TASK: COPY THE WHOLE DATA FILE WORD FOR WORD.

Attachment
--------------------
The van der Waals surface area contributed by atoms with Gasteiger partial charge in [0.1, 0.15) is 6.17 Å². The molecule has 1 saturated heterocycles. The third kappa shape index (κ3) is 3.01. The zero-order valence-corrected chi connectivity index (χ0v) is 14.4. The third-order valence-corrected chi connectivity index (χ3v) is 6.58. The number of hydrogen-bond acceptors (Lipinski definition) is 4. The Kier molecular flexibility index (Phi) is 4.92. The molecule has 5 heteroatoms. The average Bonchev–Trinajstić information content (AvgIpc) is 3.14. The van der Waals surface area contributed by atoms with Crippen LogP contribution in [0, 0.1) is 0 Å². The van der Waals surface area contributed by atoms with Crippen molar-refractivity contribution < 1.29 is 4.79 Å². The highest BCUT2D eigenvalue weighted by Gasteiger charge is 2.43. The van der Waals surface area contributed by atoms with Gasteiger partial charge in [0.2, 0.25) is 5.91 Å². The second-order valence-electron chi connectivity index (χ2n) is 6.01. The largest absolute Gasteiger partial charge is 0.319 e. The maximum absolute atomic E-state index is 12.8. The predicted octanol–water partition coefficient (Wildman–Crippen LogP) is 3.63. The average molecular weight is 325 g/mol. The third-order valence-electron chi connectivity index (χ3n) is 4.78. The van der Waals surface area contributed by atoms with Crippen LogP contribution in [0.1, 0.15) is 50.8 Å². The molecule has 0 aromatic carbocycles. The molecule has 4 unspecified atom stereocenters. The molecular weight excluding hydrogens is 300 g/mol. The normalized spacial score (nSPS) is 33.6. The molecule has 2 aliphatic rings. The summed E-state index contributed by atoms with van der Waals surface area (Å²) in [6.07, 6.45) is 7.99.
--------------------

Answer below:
The van der Waals surface area contributed by atoms with Gasteiger partial charge in [0.1, 0.15) is 6.17 Å². The molecule has 1 saturated heterocycles. The third kappa shape index (κ3) is 3.01. The zero-order valence-corrected chi connectivity index (χ0v) is 14.4. The third-order valence-corrected chi connectivity index (χ3v) is 6.58. The number of hydrogen-bond acceptors (Lipinski definition) is 4. The Kier molecular flexibility index (Phi) is 4.92. The molecule has 5 heteroatoms. The average Bonchev–Trinajstić information content (AvgIpc) is 3.14. The van der Waals surface area contributed by atoms with Crippen LogP contribution in [0, 0.1) is 0 Å². The van der Waals surface area contributed by atoms with Crippen molar-refractivity contribution < 1.29 is 4.79 Å². The highest BCUT2D eigenvalue weighted by Gasteiger charge is 2.43. The van der Waals surface area contributed by atoms with Gasteiger partial charge in [0.2, 0.25) is 5.91 Å². The second-order valence-electron chi connectivity index (χ2n) is 6.01. The largest absolute Gasteiger partial charge is 0.319 e. The maximum absolute atomic E-state index is 12.8. The predicted octanol–water partition coefficient (Wildman–Crippen LogP) is 3.63. The average molecular weight is 325 g/mol. The third-order valence-electron chi connectivity index (χ3n) is 4.78. The van der Waals surface area contributed by atoms with Crippen LogP contribution in [0.1, 0.15) is 50.8 Å². The molecule has 0 aromatic carbocycles. The molecule has 4 unspecified atom stereocenters. The molecular weight excluding hydrogens is 300 g/mol. The normalized spacial score (nSPS) is 33.6. The molecule has 2 aliphatic rings. The summed E-state index contributed by atoms with van der Waals surface area (Å²) in [6.07, 6.45) is 7.99.